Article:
19. I've had the same experience. What I think might also be happening is a reflection of the number of 'Sunday Mormons' we have in the church - people who are going through the motions and who have been looking for a chance to get out from under the church's thumb for years. I know a whole lot of "fake faithful" people like this and really do fear that "all is NOT well in Zion". The reaction of some to recent policy changes has simply provided them with a final reason to feel outraged and leave the church.
  20. How do you figure? ALL of us who vote have limited choices in who we want to run the country - sometimes the party we elect is the 'lesser of two evils'. A party can have great economic policies but support the legalization of late-term abortion on demand, or any number of combinations that may be conflicting with one's fundamental religious views. Even worse would be to vote for a bumbling fool as leader of the country, just because he goes to church on Sundays and appears to have 'wholesome values'.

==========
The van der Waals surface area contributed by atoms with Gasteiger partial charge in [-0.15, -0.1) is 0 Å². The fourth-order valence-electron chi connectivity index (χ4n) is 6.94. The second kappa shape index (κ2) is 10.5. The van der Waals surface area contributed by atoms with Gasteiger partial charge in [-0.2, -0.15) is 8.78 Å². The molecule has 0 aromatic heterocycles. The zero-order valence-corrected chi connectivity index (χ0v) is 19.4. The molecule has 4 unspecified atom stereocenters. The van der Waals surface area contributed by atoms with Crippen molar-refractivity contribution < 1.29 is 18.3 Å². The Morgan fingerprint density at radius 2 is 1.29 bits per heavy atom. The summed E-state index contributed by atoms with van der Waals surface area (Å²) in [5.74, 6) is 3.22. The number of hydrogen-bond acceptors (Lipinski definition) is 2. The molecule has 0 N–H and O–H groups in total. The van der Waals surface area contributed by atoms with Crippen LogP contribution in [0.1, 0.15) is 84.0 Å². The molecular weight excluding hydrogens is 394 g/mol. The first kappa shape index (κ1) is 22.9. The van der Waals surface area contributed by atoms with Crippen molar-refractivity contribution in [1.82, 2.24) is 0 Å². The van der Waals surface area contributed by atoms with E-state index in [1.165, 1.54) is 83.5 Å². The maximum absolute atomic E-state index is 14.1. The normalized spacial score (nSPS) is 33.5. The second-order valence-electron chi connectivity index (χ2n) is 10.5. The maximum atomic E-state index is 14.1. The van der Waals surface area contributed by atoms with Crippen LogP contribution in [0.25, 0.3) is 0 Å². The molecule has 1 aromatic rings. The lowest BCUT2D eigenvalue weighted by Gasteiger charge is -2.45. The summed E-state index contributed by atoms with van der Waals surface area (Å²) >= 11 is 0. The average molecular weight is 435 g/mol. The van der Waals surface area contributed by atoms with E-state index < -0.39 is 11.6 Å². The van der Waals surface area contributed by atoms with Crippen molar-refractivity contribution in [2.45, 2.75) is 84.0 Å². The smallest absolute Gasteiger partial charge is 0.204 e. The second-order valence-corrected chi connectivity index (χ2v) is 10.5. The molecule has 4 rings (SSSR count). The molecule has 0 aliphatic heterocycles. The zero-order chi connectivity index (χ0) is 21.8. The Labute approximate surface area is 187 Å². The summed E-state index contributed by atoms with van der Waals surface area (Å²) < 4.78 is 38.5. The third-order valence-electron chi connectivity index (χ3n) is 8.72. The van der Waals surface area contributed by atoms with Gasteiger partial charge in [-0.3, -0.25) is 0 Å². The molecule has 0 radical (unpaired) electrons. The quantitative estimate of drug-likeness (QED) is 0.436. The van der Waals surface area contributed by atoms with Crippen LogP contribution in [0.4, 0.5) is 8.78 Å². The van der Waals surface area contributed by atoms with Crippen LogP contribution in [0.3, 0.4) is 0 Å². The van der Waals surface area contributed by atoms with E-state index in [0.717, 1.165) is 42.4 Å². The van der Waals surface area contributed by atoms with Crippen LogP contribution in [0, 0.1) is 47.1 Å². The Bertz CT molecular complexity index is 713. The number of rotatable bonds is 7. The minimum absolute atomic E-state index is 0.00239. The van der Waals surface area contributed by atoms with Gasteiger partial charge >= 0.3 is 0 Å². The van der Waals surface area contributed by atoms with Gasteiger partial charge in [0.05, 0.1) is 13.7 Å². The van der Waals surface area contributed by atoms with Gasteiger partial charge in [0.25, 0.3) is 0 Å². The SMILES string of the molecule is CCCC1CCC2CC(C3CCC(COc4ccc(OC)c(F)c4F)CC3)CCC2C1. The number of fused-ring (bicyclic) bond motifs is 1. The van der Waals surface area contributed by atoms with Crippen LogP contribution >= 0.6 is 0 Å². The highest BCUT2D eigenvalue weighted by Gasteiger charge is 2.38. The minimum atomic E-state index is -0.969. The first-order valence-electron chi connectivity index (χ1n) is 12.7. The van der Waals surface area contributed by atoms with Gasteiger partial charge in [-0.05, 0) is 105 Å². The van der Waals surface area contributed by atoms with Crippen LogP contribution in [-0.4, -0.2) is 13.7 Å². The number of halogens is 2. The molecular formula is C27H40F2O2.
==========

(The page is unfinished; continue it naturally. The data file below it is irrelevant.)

21. I didn't say that health care was free, I said I didn't see a problem with it being 'free'. Of course public health care is being paid for through taxes - in my case it's around 2% of my gross income each year, paid during the tax season. My husband used far more than that contribution during several hospitalizations and surgeries just in the past two years. The system isn't perfect, but it works quite well considering the demand placed on it. What do you think the word "right" means in the sense of access to vital services? For me it means having an inalienable right to the basic necessities of life. Health care to me is as basic a right as food and shelter - quality of life depends on having access to it. There exists no such right, either in the US or anyplace else in the world. While countries such as the US are not legally bound by the UN Declaration of Human Rights, doesn't the fact that the US is a signatory to various international agreements imply a right to healthcare, especially for vulnerable members of society such as the disabled, expectant mothers and children? (Convention of the Child, Convention of the Rights of Persons with Disabilities, Convention on the Elimination of All Forms of Discrimination Against Women, etc).
  22. Well of course someone is paying for it - government is supported by taxes. Taxes provide us with necessary services. I count health care as a necessary service - and I don't mind paying taxes to ensure that all citizens can access the care they need if they can't afford health insurance.